At about 15km out, my instrument says I have goal, and even though the lift had faded, my glide is great. I circle in a spot of light lift and leave it confident I have goal on glide. In a long painful glide, I watch my arrival height fade, never getting a blip of lift the whole way, and realize because of an earlier oversight I am gliding to the end of speed section cylinder, which is a solid mile from the goal cylinder. Nothing left to do but see how far I can take it. Hence the landing at the beginning of this article. Slightly bummed I didn't make it 139 miles, only 138, but elated to have smashed my personal best on such a magical day. I quickly pack up and a pickup truck pulls up and scoots me to goal and the margarita bar in the middle of a hay field.
Ike calls, arm chairing it through XCFind, throws me a congrats and informs me that JK is still up there, last man flying, so awesome.
JK arrives an hour later as our retrieve van is driving off. He is skyed out above, while me and our driver Motorhead want to wait, the van wants to leave. JK lands and gets his own personal retrieve with the scorekeeper Owen on the 4 hour drive to Chelan.
Our task had us skirting Spokane airspace. While there were many reports of air traffic, the craziest was JK's, who at 7000 feet was passed by a 737 at 500 feet away and 100 feet below. He reported being able to see the pilots inside.
At 225km, our task was the worlds longest competition task. Our favorite charger, Matt Henzi, wasn't satisfied with that and kept flying to Idaho, for a Washington State record 310km, 200 miles. He set the Oregon State record a couple of weeks earlier. What a day, 64 pilots in goal, with probably 70 personal longest flights. Funny, the 11 top guys landed at goal within two minutes of each other.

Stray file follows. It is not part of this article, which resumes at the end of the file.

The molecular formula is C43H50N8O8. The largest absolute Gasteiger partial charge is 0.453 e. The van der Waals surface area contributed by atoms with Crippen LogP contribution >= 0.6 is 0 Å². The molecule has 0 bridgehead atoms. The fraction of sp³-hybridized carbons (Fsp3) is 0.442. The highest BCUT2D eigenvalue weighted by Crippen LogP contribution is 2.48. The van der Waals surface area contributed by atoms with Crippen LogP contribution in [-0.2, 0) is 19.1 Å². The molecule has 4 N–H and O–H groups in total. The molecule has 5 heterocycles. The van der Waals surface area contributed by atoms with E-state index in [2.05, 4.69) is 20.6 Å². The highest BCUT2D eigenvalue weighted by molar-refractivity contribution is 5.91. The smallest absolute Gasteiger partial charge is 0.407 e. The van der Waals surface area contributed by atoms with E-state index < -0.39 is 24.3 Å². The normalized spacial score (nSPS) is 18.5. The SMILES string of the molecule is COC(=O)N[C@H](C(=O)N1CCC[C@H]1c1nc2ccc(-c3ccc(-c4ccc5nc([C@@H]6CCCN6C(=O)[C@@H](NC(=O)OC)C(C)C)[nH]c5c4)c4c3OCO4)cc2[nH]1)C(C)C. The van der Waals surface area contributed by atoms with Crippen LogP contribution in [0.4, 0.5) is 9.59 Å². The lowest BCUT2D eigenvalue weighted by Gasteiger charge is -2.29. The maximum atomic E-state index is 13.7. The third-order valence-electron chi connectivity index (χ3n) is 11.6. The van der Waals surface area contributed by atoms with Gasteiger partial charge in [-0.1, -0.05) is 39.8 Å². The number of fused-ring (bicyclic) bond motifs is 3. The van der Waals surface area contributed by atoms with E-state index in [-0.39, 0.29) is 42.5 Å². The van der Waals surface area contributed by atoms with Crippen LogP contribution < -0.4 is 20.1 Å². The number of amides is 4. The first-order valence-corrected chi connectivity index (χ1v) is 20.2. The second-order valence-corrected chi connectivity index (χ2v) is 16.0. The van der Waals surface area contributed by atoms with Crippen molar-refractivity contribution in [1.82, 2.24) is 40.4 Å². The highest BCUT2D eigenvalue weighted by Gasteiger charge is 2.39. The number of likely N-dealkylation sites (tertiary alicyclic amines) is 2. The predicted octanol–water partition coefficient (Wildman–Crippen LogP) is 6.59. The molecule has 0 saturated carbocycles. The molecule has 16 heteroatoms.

The day before, Matty had encouraged us to fly far because the weather looked bad for the next day. But today, after a few a task adjustments, the rain nicely stayed (mostly) on the edges of our 55km task.
With cloud suck being strong while waiting for the start above the Butte, one pilot cravatted, and threw his reserve. Uninjured, the task began. At the first turnpoint there was a report of a mid air collision that resolved itself.
Everyone was racing well, until some rain crept onto the course for us slow guys at the second turnpoint. I was flying with Alex, but like many others, he got really low at this point. I managed to stumble around at middle height and pimp off of the stragglers below. As soon as I found my way into the sun again, I wiggled into a climb to 9,000 feet. From here I glided as the cloud kept forming above me to glide to goal. Really sweet finish.
Brad G. was third into goal, but took a seventy percent collapse over the soccer field and chunked in from 20 feet. An ambulance took him to the hospital for a going over. It appears he might have compressed some disks and sprained an ankle.
JK and Scotty had to leave and didn't fly this day.
Competition flying is awesome and terrible at the same time. I start the day jittery and anxious, and wind up relaxed and focused. It is a crazy addiction. I worry most about bombing out at the start, or worse before the start, because it sucks. I know, I have done it before. But gliding into goal is such a buzz, and no beer tastes better that a cheap Ranier or Pabst drunk in goal.
But as the years pass, I see that competition paragliding is an old guys sport. There are always some young hotshots killing it, but the majority are the same guys who have been doing it since I got into the sport sixteen years ago. A great group of people sharing something special, the best of this sport. I can't wait for the next event to start.
Official videos from each day are here.